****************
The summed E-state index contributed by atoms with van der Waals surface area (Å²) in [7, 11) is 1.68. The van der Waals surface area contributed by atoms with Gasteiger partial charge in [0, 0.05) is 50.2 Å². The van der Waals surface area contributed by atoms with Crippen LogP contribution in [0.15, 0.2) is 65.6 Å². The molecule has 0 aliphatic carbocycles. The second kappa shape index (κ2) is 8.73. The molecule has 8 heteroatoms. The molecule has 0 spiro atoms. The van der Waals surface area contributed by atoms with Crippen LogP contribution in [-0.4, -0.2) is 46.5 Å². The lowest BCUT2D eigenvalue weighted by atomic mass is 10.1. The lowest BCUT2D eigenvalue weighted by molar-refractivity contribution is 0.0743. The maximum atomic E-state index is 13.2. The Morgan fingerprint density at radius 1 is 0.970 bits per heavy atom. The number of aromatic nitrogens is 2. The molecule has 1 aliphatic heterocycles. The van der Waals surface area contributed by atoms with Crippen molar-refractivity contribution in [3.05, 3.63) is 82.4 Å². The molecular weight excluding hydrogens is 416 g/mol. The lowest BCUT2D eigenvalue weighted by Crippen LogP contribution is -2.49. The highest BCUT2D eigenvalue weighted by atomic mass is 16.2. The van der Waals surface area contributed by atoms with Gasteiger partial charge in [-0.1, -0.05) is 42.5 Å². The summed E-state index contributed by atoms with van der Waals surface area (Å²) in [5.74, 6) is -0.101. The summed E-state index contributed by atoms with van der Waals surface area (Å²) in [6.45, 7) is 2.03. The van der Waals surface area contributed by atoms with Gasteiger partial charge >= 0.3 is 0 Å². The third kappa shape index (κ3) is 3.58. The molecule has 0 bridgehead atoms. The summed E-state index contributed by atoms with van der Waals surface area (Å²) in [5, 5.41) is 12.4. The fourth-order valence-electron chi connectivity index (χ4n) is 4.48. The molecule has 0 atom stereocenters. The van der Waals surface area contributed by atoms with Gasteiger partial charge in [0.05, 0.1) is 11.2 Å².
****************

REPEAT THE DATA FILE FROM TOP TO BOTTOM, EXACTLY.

The summed E-state index contributed by atoms with van der Waals surface area (Å²) in [7, 11) is 1.68. The van der Waals surface area contributed by atoms with Gasteiger partial charge in [0, 0.05) is 50.2 Å². The van der Waals surface area contributed by atoms with Crippen LogP contribution in [0.15, 0.2) is 65.6 Å². The molecule has 0 aliphatic carbocycles. The second kappa shape index (κ2) is 8.73. The molecule has 8 heteroatoms. The molecule has 0 spiro atoms. The van der Waals surface area contributed by atoms with Crippen LogP contribution in [-0.4, -0.2) is 46.5 Å². The lowest BCUT2D eigenvalue weighted by atomic mass is 10.1. The lowest BCUT2D eigenvalue weighted by molar-refractivity contribution is 0.0743. The maximum atomic E-state index is 13.2. The Morgan fingerprint density at radius 1 is 0.970 bits per heavy atom. The number of aromatic nitrogens is 2. The molecule has 1 aliphatic heterocycles. The van der Waals surface area contributed by atoms with Crippen molar-refractivity contribution in [3.05, 3.63) is 82.4 Å². The molecular weight excluding hydrogens is 416 g/mol. The lowest BCUT2D eigenvalue weighted by Crippen LogP contribution is -2.49. The highest BCUT2D eigenvalue weighted by atomic mass is 16.2. The van der Waals surface area contributed by atoms with Gasteiger partial charge in [-0.1, -0.05) is 42.5 Å². The summed E-state index contributed by atoms with van der Waals surface area (Å²) in [5.74, 6) is -0.101. The summed E-state index contributed by atoms with van der Waals surface area (Å²) in [6.45, 7) is 2.03. The van der Waals surface area contributed by atoms with Gasteiger partial charge >= 0.3 is 0 Å². The third kappa shape index (κ3) is 3.58. The molecule has 0 bridgehead atoms. The summed E-state index contributed by atoms with van der Waals surface area (Å²) in [5, 5.41) is 12.4. The fourth-order valence-electron chi connectivity index (χ4n) is 4.48. The molecule has 0 atom stereocenters. The van der Waals surface area contributed by atoms with Gasteiger partial charge in [0.05, 0.1) is 11.2 Å².